|August 2013, still going strong at 89|
The night before Thanksgiving I didn’t know Mom was having a heart attack. She could not tell me where she was hurting. I thought she was coming down with the flu. Dementia is unkind in so many ways. Even in the ER they did not know right away since nothing indicated massive trauma. What an incredibly strong woman to endure so much pain while making silly faces to amuse the nurses. The doctors could not explain how her heart could still be beating, but I knew. Even without memories or a conscious connection to place and time Mom wanted to live. She loved life. And she was so strong that it took six days before the other half of her heart finally gave up. She was at home as the hospital had released her into our care through Hospice. I won’t describe her time in the hospital or her end. Over time hopefully those images will blur and become less disturbing. My Mom was a funny woman with a quick wit, which is how I will remember her. The violent and crude behavior as a result of advanced dementia I will forget in time. I practice fast forwarding through the difficult memories until I land on a good one, then I savor it and push the others aside.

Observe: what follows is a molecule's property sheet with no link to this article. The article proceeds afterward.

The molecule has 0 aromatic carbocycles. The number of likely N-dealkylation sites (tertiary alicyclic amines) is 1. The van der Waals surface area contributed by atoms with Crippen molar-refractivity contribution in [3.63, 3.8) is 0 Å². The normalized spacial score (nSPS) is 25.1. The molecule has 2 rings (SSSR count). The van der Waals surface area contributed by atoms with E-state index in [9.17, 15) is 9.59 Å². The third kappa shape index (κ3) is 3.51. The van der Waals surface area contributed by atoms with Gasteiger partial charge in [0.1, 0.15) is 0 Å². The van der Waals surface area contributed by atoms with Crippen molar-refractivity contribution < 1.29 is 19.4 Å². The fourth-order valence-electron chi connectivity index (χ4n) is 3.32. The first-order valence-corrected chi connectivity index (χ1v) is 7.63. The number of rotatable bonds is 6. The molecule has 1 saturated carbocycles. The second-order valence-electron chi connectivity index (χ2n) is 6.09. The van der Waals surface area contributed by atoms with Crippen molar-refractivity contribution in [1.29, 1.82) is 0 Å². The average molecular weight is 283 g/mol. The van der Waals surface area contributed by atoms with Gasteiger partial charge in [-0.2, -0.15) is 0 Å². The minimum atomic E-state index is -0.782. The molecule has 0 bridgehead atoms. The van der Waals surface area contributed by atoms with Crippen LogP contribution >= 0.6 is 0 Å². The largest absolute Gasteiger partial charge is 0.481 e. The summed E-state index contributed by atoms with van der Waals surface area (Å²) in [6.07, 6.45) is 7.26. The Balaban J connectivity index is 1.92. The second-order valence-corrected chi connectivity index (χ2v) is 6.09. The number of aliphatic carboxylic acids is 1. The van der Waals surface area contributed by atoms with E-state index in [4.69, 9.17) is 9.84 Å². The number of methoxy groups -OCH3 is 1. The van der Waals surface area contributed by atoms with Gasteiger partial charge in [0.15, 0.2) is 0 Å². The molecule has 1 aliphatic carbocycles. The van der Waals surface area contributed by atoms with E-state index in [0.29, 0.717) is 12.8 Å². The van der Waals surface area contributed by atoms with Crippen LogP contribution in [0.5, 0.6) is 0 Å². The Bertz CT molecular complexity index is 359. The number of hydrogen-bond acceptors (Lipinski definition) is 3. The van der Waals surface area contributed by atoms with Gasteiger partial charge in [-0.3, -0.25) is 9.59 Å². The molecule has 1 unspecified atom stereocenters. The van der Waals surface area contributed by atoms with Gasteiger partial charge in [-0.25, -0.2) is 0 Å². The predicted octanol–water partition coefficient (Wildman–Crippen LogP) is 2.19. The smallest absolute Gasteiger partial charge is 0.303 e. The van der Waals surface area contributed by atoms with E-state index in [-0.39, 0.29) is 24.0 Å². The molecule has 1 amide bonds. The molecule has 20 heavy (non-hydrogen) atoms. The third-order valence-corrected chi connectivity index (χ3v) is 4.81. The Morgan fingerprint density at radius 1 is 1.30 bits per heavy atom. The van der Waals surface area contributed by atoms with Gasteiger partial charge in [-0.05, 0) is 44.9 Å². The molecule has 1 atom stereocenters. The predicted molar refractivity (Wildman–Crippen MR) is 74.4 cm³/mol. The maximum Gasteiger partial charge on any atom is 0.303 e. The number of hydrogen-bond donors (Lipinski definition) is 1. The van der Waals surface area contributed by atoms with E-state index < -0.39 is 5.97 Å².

Overall I wish there had been less anger in our lives. None of us ever quite fulfilled each others expectations. Mom would call me a pill and advised me to quit taking myself so seriously. I suggested she attend AA meetings. I’m not resentful about the time I spent caring for my parents. In a perfect world we would have been happier and less irritated with each other before disease ruled our interactions. Negative emotions certainly get in the way of having fun. I stayed present through the last ten years choosing time in the gym and hiking for solace over liquor and denial, but no judgement. They served a purpose for awhile in my life also. I held Mom’s hand as she departed. She said “I love you” often, before her heart failed rendering her silent. She could not remember my name, but I chose to believe she loved me because it felt better that way. I miss the goofy fun moments. I wish I had a photo of her buying a chocolate taco in her Tigger slippers at the colorful ice cream truck in front of the house from the wizened old guy with long white whiskers wearing a blue turban. She was never too proud to laugh at herself. She shuffled around in those silly slippers, which were advantageous as it hurt less when she kicked me. I hope she found Dad in heaven because the last year that she spent looking for him in closets was as heartbreaking as it was annoying. I love you Mom and hope you are at peace. I did my best. Feel free to haunt me now and then, I know you’d laugh about scaring me. Damn, this is one big empty house without you.